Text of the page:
T4 alone may not be enough: In patients with actual thyroidism, the standard treatment with levothyroxine (T4) only may not fully resolve their problems. I've written about the benefits and often cited risks of a combination therapy with T3 + T4 before, which is why I am not going to go into detail here. If you think your thyroid treatment makes things worse, though, I suggest you read my 2013 article "(Mis-)Managing Hypothyroidism: 7% Reduction in Energy Expenditure & Fat Oxidation in Patients on Levothyroxin (T4) Mono Therapy. Plus: Alternative Dessicated Thyroid?"
Figure 2: High(er) rates of thyroid antibodies in non-frail vs. frail elderly women are suggestive of a protective effect of thyroid antibodies (Wang. 2010).
In contrast to young people, in whom thyroid diseases (esp. hypothyroidism and autoimmune diseases) will often remain undiagosed if doctors rely on TSH, only.

Elderly patients (i.e. 70 plus years), on the other hand, may be falsely diagnosed with hypothyroidism due to age-related increase in TSH ranging to up to 6.0 mU/L - and that despite the fact that that there are no or irrelevantly small changes in free T3 and free T4. This is particularly important, because ill health effects as they are seen in young individuals are rare or non-existent in elderly patients with autoimmune thyroid diseases nor hypothyroidism.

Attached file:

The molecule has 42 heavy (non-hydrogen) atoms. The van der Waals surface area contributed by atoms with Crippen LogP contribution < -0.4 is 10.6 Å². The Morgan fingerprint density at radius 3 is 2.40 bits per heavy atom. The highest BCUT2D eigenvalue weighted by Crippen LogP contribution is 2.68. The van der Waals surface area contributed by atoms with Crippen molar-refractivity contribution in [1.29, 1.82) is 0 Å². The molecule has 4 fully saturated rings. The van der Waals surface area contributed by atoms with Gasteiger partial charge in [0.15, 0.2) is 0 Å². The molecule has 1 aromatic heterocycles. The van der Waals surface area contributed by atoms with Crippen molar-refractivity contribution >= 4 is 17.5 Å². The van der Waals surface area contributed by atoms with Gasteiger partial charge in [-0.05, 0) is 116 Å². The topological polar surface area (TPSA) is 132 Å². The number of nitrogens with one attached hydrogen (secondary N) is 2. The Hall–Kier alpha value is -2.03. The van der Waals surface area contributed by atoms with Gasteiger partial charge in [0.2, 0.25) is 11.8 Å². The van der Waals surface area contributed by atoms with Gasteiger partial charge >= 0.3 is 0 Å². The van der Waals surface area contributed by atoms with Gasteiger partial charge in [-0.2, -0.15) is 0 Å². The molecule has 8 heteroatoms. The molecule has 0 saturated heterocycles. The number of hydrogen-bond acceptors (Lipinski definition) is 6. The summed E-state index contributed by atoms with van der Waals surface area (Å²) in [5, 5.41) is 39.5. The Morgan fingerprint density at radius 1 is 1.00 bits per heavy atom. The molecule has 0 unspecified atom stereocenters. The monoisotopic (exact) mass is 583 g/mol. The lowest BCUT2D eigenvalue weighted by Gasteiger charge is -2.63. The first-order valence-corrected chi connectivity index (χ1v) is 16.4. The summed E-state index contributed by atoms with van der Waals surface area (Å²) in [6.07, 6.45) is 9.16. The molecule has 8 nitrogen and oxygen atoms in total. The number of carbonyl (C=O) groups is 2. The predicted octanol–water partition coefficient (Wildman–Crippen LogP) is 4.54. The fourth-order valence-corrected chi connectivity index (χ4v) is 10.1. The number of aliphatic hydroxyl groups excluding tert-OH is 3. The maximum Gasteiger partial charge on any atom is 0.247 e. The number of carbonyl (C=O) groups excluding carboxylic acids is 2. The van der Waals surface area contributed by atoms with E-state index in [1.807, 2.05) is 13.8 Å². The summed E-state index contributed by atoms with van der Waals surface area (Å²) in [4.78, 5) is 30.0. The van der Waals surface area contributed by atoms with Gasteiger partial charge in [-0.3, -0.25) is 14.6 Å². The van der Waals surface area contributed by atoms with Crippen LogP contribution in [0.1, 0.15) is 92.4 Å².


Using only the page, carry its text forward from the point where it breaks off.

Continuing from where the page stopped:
Rather than being detrimental, a 2010 study by Wang et al., which found that elderly subjects with raised titres of thyroid autoantibodies are less frail than age-matched peers (see Figure 2), suggests that having anti-thyroid antibodies in the blood can actually protect older women from the age-induced loss of muscle mass and function - surprising, isn't it? In view of the fact that the TSH levels of elderly patients usually have to rise above 6-7 mU/L before there is an actual decline in T4 below the normal range, the upper limit for TSH in the elderly should be increased (Hadlow. 2013).
Sometimes it doesn't even take meds to bring your thyroid hormones back up - assuming they are not rock bottom, that is. You don't believe that? Well, reread the SuppVersity Classic "Dietary Thyroid Treatment: Beef, Green Vegetables, Full-Fat Milk & Butter Normalize TSH in Subclinical Hypothyroidism" | read it!